Colorectal cancer is one of the most common cancers worldwide, affecting both men and women, according to the American Cancer Society. Fortunately, due to its slow progression, it is also one of the most preventable types of cancer.
Colorectal cancer (or colon cancer) develops in both men and women from benign (non-cancerous) polyps growth. These are clumps of cells that usually form in the lining of the rectum and colon.
It is important to note that African Americans and Hispanics are more likely to be diagnosed with colorectal cancer in its advanced stages.
Colon Cancer Can’t Be Prevented
This form of cancer can be prevented with regular screening tests. You can remove the polyps to prevent them from turning into cancer.
Screening Tests Are Only Advised For Those With Symptoms
Colon cancer often has no symptoms in the early stages, so this statement is, of course, incorrect. Moreover, screening tests are preventive measures that one should undergo, irrespective of any signs or symptoms.
Colon Cancer Is Fatal
Colon cancer is fatal when diagnosed in the advanced stages when there’s nothing much that can be done. But it’s treatable and curable if detected early on.
Only Families With A History Of Colon Cancer Are At Risk
Again, that’s not always the case. 75% of colorectal cancer cases are individuals with no family history or risk factors.
Screening Tests Are Not Covered By Insurance
Most health insurance plans cover screening tests for colorectal cancer.
Colonoscopy Is A Risky Procedure
Colonoscopy is a low-risk procedure conducted under sedation, so the patient will not feel any pain during the test. It is relatively safe and painless.
Symptoms To Watch For
Colon cancer is one of the most common cancers in men and women and often presents no symptoms in its early stages, making regular screening crucial for early detection. However, as colorectal cancer progresses, there are specific symptoms to look out for. Some of the most common symptoms of colon cancer include:
This can range from bright red blood in the toilet bowl to darker blood mixed in with the stool.
Unexplained abdominal pain:
This can include pain in the lower part of the abdomen or the back.
Constipation or change in bowel habits:
This can include persistent constipation, diarrhea, and changes in the consistency or frequency of bowel movements.
Unexplained weight loss:
Unexplainable weight loss can indicate colon cancer or other health problems.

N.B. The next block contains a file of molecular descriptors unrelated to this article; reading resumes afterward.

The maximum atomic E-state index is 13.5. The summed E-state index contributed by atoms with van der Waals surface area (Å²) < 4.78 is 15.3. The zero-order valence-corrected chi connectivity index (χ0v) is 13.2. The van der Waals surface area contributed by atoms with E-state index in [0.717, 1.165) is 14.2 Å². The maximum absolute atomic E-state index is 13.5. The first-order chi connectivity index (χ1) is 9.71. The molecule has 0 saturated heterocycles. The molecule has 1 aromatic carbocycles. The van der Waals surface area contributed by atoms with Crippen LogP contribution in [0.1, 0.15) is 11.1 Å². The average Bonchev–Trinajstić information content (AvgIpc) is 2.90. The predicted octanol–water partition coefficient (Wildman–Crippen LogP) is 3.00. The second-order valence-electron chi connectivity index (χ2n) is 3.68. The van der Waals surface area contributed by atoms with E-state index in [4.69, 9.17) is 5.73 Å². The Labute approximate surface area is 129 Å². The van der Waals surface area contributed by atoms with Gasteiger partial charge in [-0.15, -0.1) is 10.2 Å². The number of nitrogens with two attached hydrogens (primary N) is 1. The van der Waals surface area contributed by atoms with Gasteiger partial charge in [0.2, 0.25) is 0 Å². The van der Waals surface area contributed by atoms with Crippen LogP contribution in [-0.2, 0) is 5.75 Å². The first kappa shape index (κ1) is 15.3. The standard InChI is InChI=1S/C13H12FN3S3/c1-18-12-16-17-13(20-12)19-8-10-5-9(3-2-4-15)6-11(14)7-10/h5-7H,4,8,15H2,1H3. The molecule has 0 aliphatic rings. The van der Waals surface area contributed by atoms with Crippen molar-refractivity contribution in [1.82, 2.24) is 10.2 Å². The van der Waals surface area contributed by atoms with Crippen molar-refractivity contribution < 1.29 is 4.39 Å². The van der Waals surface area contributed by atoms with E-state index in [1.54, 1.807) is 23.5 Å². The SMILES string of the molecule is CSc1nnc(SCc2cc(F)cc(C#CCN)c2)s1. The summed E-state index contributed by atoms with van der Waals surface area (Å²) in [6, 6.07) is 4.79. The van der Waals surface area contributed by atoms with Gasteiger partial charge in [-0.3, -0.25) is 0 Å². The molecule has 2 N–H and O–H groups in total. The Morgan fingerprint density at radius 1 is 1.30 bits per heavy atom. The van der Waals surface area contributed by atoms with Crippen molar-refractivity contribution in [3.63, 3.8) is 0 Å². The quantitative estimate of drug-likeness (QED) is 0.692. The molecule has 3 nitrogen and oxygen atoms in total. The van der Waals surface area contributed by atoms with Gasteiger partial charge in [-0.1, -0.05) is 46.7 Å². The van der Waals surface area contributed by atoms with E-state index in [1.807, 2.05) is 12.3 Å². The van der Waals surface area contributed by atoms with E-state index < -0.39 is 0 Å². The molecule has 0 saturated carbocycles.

Feeling tired and run down can be a symptom of many conditions, including colon cancer.
This can cause fatigue, weakness, and other symptoms like shortness of breath and dizziness.
It’s important to note that these symptoms can be due to other conditions, including non-cancerous ailments like hemorrhoids or Irritable Bowel Syndrome (IBS). However, you must consult your healthcare provider and schedule a screening to ensure safety and prompt treatment if necessary.
What Is A Colonoscopy?
Screening for colorectal cancer is also more accessible than many people think. Most health insurance plans cover screening tests, such as a colonoscopy, which is a safe and relatively painless procedure. During a colonoscopy, a flexible instrument with a camera is inserted through the anus to examine the colon, which is done under sedation and is considered low-risk.
Colorectal cancer can be treated through surgery, chemotherapy, radiation, or a combination of these methods. Robotic colorectal surgery, using the da Vinci system, is also an option for treatment. Minimally-invasive endoscopic, laparoscopic, open, and robotic surgery are all available to treat colorectal cancer.
Importance Of Screening And Prevention
Screening for colon cancer is recommended starting at age 45 and is usually done through a colonoscopy, a procedure in which a flexible instrument with a camera is inserted into the colon for examination. Other screening options include fecal occult blood tests (FOBTs), stool DNA tests, and flexible sigmoidoscopies.
While age isn’t really a factor when it comes to colon cancer, doctors usually advise individuals to consider screening tests post-45. But people with risk factors like diabetes, obesity, chronic inflammatory diseases, or a family history of colon cancer should get tested sooner.
In conclusion, colorectal cancer is a serious but preventable and treatable disease with early detection. Screening tests, such as colonoscopies, are covered by most insurance plans and are relatively safe and painless procedures.
If you experience any symptoms of colorectal cancer, please consult your physician immediately. After all, prevention is better than cure!